Martin Scorsese is a great filmmaker who rarely makes great films. The Departed, the director’s return to the gangster genre, is another not-great one, but it is a raucous, bloody romp with more juice than any Scorsese movie since 1990’s Goodfellas. After two underwhelming historical pictures, the movie’s crackling vigor suggests that the director needs to feed on the energy of somebody’s contemporary mean streets, even if they’re not those of his own New York.
Although it’s not torn from nonfiction pages in the style of Gangs of New York or The Aviator, The Departed does tap two streams of history. The first is Boston’s bitter racial legacy, evoked by an opening montage of news footage of the city’s violent mid-’70s school integration. This prelude, however, turns out simply to set up the snarling worldview of the film’s resident demon and unsurpassable star, South Boston Irish-mob boss Frank Costello, embodied by a Jack Nicholson who’s holding nothing back. (Not that Scorsese is known for reining in his outsize charismatic villains, as Robert De Niro, Joe Pesci, and Daniel Day-Lewis can attest.) Dismissing the politics of victimhood, Costello explains that if you want something, “you have to take it!” With this, the rancor between Irish and African-American Bostonians disappears from the movie, save for a few of the hundreds of macho taunts delivered by Costello & Co. and their enemies in the Massachusetts State Police. (Anthony Anderson has a small part, but overall the movie is just more evidence that Scorsese’s diversity program is no more robust than Woody Allen’s.)
The other backstory is that of the script itself, adapted by William Monahan from Hong Kong directors Andrew Lau and Alan Mak’s 2002 movie, Infernal Affairs. (Miramax acquired that film for U.S. distribution but allowed it only a few bookings before dumping it to DVD.) The Departed follows its predecessor’s plot closely, while excising—or simply trampling—Confucian and Buddhist themes of filial duty and spiritual corruption. Costello grooms a local kid from an early age to become a trooper who’ll be his mole within the state cops. Meanwhile, another boy with Southie roots grows up to be a mob infiltrator, with a life story carefully scripted to appeal to the mob boss. Colin Sullivan (Matt Damon in his grinningly duplicitous, Talented Mr. Ripley mode) becomes a policeman at the same time that Billy Costigan (a constricted, believably confused Leonardo DiCaprio) is recruited by Costello, and it’s inevitable that each will ultimately be charged with exposing the other.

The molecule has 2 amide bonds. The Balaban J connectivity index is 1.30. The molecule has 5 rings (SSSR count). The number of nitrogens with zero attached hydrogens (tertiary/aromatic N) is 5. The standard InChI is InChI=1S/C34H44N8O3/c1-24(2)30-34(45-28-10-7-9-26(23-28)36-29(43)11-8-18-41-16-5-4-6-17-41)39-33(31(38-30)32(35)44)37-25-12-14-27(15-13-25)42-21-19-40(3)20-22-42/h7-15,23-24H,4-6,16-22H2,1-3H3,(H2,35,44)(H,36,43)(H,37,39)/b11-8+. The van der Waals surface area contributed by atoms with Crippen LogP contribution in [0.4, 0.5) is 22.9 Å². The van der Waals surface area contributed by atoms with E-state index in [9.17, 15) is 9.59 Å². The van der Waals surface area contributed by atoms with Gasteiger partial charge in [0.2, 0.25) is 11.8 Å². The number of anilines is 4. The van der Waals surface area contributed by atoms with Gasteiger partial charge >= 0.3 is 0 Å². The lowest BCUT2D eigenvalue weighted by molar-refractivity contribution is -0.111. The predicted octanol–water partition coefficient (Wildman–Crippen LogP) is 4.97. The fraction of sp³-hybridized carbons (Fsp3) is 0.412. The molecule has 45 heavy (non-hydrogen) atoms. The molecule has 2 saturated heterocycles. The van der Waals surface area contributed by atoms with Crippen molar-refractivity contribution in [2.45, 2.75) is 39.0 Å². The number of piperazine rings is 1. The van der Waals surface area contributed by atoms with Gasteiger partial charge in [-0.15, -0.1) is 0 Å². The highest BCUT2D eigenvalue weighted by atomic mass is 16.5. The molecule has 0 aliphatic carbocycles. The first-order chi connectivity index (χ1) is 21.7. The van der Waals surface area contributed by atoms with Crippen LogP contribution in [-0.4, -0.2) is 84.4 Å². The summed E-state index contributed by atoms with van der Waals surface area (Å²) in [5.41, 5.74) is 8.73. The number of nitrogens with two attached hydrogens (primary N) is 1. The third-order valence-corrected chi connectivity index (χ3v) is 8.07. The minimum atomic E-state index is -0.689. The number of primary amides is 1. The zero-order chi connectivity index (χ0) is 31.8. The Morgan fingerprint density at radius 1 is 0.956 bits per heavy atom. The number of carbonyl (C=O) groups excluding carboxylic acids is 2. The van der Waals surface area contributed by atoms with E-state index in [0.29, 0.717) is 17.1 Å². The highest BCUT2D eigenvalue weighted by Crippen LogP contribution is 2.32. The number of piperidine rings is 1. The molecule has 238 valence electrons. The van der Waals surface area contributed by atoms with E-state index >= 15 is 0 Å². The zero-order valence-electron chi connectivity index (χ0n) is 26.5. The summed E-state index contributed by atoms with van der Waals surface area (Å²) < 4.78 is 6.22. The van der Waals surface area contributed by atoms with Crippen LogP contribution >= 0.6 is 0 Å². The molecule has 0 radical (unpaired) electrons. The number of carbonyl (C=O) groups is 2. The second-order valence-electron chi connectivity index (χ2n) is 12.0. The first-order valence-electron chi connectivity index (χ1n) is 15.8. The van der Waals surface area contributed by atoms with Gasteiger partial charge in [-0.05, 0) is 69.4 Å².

Faithful as it is, The Departed is not a shot-for-shot remake. It adds a too-tidy epilogue that the original lacks, and—in a conceptual coup worthy of a Hong Kong scriptwriter—merges Colin and Billy’s girlfriends into a single character, a police psychiatrist (Vera Farmiga) who clearly has trouble setting boundaries. It also amplifies some of the supporting characters, giving—or allowing Nicholson to take—a bigger part as the boss and allotting a small but pungent role to genuine Bostonian Mark Wahlberg, whose foul-mouthed Sgt. Dignam steals every scene he’s in. Scorsese salutes Hong Kong by staging one scene in a Chinatown that’s far more teemingly atmospheric than Boston’s real one, and the script briefly introduces some Chinese bad guys intent on buying weapons-grade microchips purloined from a Route 128 technology firm. But such cross-cultural homages are nothing more than, say, Quentin Tarantino might do in homage to his favorite Asian action flicks.
As has been widely noted since this remake was announced, Scorsese is closing a circle by turning to Hong Kong: He was a major influence on such HK directors as John Woo and Johnnie To, as well as on Lau and Mak. Yet Jean-Pierre Melville was equally important to the evolution of the HK new-wave gangster picture, and his stoic thugs are more in sync with the Chinese style than are Scorsese’s mouthier ones. This is the most significant way in which The Departed departs from Infernal Affairs: Save for the brooding Costigan, the major male characters are all gun-toting insult comics. Scorsese and his longtime collaborators—notably cinematographer Michael Ballhaus and editor Thelma Schoonmaker—make the images swoop and pop, while the Rolling Stones, the Beach Boys, primal-scream-era John Lennon, and local-color Dropkick Murphys fuel the action. Yet there’s more testosterone in the outrageous dialogue than in the movie’s most vivid pileups of guns, edits, and riffs.